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Buddy Holly Timeline: 1936 to 1956

1936
September 7,
Charles Hardin Holley is born to Ella and Lawrence Odell "L.O." Holley on Labor Day at the Holley's Sixth Street home in Lubbock.

1940
April 19,
Buddy attends the birthday party of a four-year-old girl, and the event is reported in a Lubbock newspaper article, which states "Buddy Holley sang a song for the occasion."

1941
Five-year-old Buddy enters a talent contest along with his older brothers Larry and Travis. Though his brothers grease his toy violin to keep him from interrupting their performance, Buddy's singing Down the River Of Memories wins him the $5 first-place prize.

1949
Buddy's first recording is My Two-Timin' Woman, a Hank Snow song, which he sings into a wire recorder.

1952
Buddy and Bob Montgomery make a home recording of Take These Shackles From My Heart and I'll Just Pretend. The following year they make a home recording of Bill Monroe's Footprints In The Snow.

1953
September
KDAV radio begins broadcasting what is considered the first all-country music format in the United States. The Sunday Party aired by Hipockets Duncan, a disc jockey and talent scout, gives local musicians an opportunity to perform live. Buddy teams with Jack Neal to form the duo Buddy and Jack, and their show is broadcast live from KDAV during The Sunday Party.

November At KDAV, Buddy and Jack record an acetate of I Hear the Lord Callin' For Me, and I Saw The Moon Cry Last Night.

1954
Jack Neal marries, and Buddy teams up with Bob Montgomery to form Buddy and Bob who advertise themselves as Western and Bop performers. The Buddy and Jack Show is replaced by the Buddy and Bob Show on The Sunday Party. Over the next few years, Buddy is a member of several different bands and performs at schools, teen parties, church events, and live remote broadcasts for businesses owned by KDAV's advertisers.

1954/55
Buddy, joined at various times by Bob Montgomery, Sonny Curtis, Larry Welborn, Don Guess and/or J. I. Allison, travels to Nesman Recording Studio in Wichita Falls to record a number of songs including: Flower Of My Heart, Door To My Heart, Soft Place In My Heart, Gotta Get You Near Me Blues, I Gambled My Heart, Down The Line, You And I Are Through, Baby Let's Play House, and Queen Of The Ballroom.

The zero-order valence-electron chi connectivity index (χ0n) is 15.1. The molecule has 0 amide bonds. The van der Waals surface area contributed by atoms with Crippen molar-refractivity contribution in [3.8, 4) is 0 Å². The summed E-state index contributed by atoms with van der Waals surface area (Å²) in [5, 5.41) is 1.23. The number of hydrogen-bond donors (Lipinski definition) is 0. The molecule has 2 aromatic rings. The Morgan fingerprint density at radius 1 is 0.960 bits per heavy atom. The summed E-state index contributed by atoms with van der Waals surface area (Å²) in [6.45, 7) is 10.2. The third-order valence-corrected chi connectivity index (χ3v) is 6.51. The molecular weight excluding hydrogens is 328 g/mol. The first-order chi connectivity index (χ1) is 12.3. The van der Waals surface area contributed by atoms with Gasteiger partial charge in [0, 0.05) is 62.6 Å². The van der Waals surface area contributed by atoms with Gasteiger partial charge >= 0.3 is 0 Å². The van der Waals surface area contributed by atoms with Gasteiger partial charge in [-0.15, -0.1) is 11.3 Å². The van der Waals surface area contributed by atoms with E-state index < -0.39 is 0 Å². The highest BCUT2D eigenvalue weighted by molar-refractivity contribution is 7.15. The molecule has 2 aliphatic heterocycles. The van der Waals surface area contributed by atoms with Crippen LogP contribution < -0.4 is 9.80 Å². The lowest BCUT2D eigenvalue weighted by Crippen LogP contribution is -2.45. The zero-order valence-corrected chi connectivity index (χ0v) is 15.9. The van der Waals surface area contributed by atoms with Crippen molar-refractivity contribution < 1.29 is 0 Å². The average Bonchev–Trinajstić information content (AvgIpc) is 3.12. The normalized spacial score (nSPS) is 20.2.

February 19 Buddy, Bob Montgomery, and Larry Welborn perform Flower Of My Heart, a song written by Bob, for a contest at Lubbock High School. The song wins the competition and is chosen as the 1954 Senior Class Song.

1955
February 13
Buddy and Bob Montgomery open for Elvis Presley at the Fair Park Coliseum in Lubbock.

October 14 At the Fair Park Coliseum, Buddy, Bob Montgomery, and Larry Welborn perform in a show featuring Bill Haley and The Comets and Jimmy Rodgers Snow. Eddie Crandall, a Nashville agent for country singer Marty Robbins, watches their performance.

October 15 Buddy, Bob Montgomery, and Larry Welborn open for Elvis at the Fair Park Coliseum.

October 28 Buddy, Bob Montgomery, and Larry Welborn open for headliner Marty Robbins at the Fair Park Coliseum. Eddie Crandall again watches Buddy's performance.

December 2-3 Eddie Crandall writes to "Pappy" Dave Stone, KDAV Station Manager, asking for exclusive rights to help Buddy obtain a recording contract. Crandall sends Stone a telegram asking that Buddy and his group send him a recording of four original songs.

December 7 At Nesman Recording Studio in Wichita Falls, Buddy, Don Guess and J.I. Allison record Love Me, Don't Come Back Knockin', Moonlight Baby, and I Guess I Was Just A Fool which are submitted on acetate to Decca.

1956
January 23-25
Buddy negotiates a recording contract with Decca and a three-year songwriter's contract with Cedarwood Publishing Company. Throughout 1956, between recording sessions with Decca and practicing with his band, Buddy polishes his act and gains much needed experience performing for touring shows, dances, and clubs around Lubbock and West Texas. His encounter with Decca will teach him a lot about the recording industry, and by 1957, he begins to develop a distinctive style and vision regarding the direction he wants his career to take.

January 26 Buddy, Sonny Curtis, and Don Guess begin their first recording sessions for Decca at (Owen) Bradley's Barn in Nashville under the name Buddy and The Two Tones. They record Love Me, Don't Come Back Knocking, Midnight Shift, and Blue Days Black Nights.

February 8 Buddy receives Decca's contract from Jim Denny of Cedarwood Publishing. Buddy's name has been misspelled, inadvertently dropping the 'e' in Holley. As a result, Buddy adopts the Holly spelling for his last name.

April 16 Decca releases the Buddy Holly single Blue Days Black Nights and Love Me.

April 21 Billboard reviews Love Me: "If the public will take more than one Presley or Perkins, this one stands a chance."

May 6-10 Buddy joins Faron Young's Grand Ole Opry Show on its Oklahoma tour. Other performers included Ray Price, Carl Perkins, Tommy Collins, Jimmy & Johnny, Tom Pritchard, Red Sovine, and Joe Vincent.

July 2 The Buddy Holly single, Blue Days Black Nights/Love Me is released in England on the Brunswick label.

July 22 Buddy Holly, Sonny Curtis, Don Guess, and J.I. Allison are in Nashville for the second Decca recording session at Bradley's Barn. The song list from the session includes I'm Changing All Those Changes, Girl On My Mind, Rock Around With Ollie Vee, Ting-A-Ling, and That'll Be The Day.

November 15 Buddy is in Nashville for the third and final recording session with Decca at Bradley's Barn. Rock Around With Ollie Vee, Modern Don Juan, and You Are My One Desire are recorded.

December 24 Decca releases Buddy's single, Modern Don Juan and You Are My One Desire.